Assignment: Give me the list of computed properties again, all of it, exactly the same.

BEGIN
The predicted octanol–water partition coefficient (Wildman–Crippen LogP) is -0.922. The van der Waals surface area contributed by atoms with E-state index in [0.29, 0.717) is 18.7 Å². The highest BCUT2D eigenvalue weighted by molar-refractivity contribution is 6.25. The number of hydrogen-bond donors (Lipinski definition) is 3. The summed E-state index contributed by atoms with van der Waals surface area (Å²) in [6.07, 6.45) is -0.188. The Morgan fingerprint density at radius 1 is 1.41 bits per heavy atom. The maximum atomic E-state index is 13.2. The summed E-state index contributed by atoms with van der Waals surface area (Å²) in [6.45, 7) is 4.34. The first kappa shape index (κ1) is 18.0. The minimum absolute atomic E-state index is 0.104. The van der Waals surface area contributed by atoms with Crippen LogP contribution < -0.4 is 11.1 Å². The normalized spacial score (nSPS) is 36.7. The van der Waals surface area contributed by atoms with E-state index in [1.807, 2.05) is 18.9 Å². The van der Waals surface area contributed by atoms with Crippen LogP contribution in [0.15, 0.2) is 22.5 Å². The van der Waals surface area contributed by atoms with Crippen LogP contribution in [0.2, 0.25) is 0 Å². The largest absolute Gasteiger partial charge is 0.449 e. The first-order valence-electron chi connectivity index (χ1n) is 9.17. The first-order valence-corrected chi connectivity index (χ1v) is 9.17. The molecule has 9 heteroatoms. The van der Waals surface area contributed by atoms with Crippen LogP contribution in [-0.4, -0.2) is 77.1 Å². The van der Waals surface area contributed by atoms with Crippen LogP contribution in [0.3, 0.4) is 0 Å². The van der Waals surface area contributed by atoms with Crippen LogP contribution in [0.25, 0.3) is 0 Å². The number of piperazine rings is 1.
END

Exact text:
The predicted octanol–water partition coefficient (Wildman–Crippen LogP) is -0.922. The van der Waals surface area contributed by atoms with E-state index in [0.29, 0.717) is 18.7 Å². The highest BCUT2D eigenvalue weighted by molar-refractivity contribution is 6.25. The number of hydrogen-bond donors (Lipinski definition) is 3. The summed E-state index contributed by atoms with van der Waals surface area (Å²) in [6.07, 6.45) is -0.188. The Morgan fingerprint density at radius 1 is 1.41 bits per heavy atom. The maximum atomic E-state index is 13.2. The summed E-state index contributed by atoms with van der Waals surface area (Å²) in [6.45, 7) is 4.34. The first kappa shape index (κ1) is 18.0. The minimum absolute atomic E-state index is 0.104. The van der Waals surface area contributed by atoms with Crippen LogP contribution < -0.4 is 11.1 Å². The normalized spacial score (nSPS) is 36.7. The van der Waals surface area contributed by atoms with E-state index in [1.807, 2.05) is 18.9 Å². The van der Waals surface area contributed by atoms with Crippen LogP contribution in [0.15, 0.2) is 22.5 Å². The van der Waals surface area contributed by atoms with Crippen LogP contribution in [0.2, 0.25) is 0 Å². The largest absolute Gasteiger partial charge is 0.449 e. The first-order valence-electron chi connectivity index (χ1n) is 9.17. The first-order valence-corrected chi connectivity index (χ1v) is 9.17. The molecule has 9 heteroatoms. The van der Waals surface area contributed by atoms with Crippen LogP contribution in [-0.4, -0.2) is 77.1 Å². The van der Waals surface area contributed by atoms with Crippen LogP contribution in [0.3, 0.4) is 0 Å². The van der Waals surface area contributed by atoms with Crippen LogP contribution in [0.25, 0.3) is 0 Å². The number of piperazine rings is 1.